Code

How to Limit Content in WordPress

This is an old article describing old-fashioned ways of limiting content. I’m publishing a new article on this topic very soon so make sure you subscribe below.

Have you seen those cool magazine style WordPress themes around this days? They are just cool. You might have noticed that they sometimes show a few words of the post, this is for sure not the default WordPress excerpt showing that because the default excerpt length is set to 55 words and manually excerpting every post would be a great time consumer. So, what are this guys putting together to get that cool effect on their sites by controlling the length of the content? Well, as a WordPress freelancer, I have been needing that feature myself and today I’m going to share with you how to have that feature on your site.

There are three different approaches to limit your excerpt or content in WordPress that you must know:

1. WordPress’s Approach

WordPress developers have provided us lately with a tool to limit the excerpt. I do not use it myself as I’m more conformable with another approach as I find this a little limited. To change excerpt length using the default WordPress excerpt limit approach you have to use the excerpt_length filter and add the following code to functions.php file in your theme:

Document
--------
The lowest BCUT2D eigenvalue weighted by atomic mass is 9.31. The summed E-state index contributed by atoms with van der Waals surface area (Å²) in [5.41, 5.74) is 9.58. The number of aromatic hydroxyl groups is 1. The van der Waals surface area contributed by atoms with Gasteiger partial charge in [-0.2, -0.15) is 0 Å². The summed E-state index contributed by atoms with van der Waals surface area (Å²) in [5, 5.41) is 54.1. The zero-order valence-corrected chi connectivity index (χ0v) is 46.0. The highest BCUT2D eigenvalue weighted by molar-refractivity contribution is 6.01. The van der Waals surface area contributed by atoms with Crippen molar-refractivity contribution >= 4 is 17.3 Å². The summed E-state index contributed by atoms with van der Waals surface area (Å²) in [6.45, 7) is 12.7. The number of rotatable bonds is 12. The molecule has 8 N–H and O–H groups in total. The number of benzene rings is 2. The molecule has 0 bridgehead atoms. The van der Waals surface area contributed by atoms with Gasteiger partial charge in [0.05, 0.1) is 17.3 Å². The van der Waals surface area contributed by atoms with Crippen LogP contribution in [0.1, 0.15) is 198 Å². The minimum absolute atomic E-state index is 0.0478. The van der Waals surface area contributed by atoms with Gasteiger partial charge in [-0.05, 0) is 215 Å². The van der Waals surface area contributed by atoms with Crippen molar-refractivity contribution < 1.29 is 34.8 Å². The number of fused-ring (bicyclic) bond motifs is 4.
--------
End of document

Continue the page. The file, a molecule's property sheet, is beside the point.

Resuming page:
function new_excerpt_length($length) {
      return 20;
 }
add_filter('excerpt_length', 'new_excerpt_length');

Every time you will use the_excerpt(); on your code it will output an 20-word text string for you. Right now you’ve got a question, don’t you? I know, I had it too. The question is: What if I want to use the 20-word excerpt in some places on my theme, but still be able to use the 55-word one? Or just have two or three different-length exerts to use on my theme? Well, if that is the case, the default approach is not for you, so continue reading.

2. The StudioPress Approach

I don’t really know who came up with this approach originally, but I know that the guys over at StudioPress use it on their themes. This function is called the_content_limit(). This is how the code that will go into the functions.php file looks like – lengthy huh?

function the_content_limit($max_char, $more_link_text = '(more...)', $stripteaser = 0, $more_file = '') { 
$content = get_the_content($more_link_text, $stripteaser, $more_file); 
$content = apply_filters('the_content', $content); $content = str_replace(']]>', ']]>', $content); 
$content = strip_tags($content); 
if (strlen($_GET['p']) > 0) { 
echo ""; echo $content; echo " "."Read More →"; echo ""; 
} 
else if ((strlen($content)>$max_char) && ($espacio = strpos($content, " ", $max_char ))) { 
$content = substr($content, 0, $espacio); $content = $content; echo ""; 
echo $content; 
echo "..."; 
echo "".$more_link_text."
"; echo ""; 
} else { 
echo ""; echo $content; echo " 
"."Read More →
"; echo ""; 
} }

Now we have to call that function because, off course, we are not going to use the default the_excerpt(); function. Here: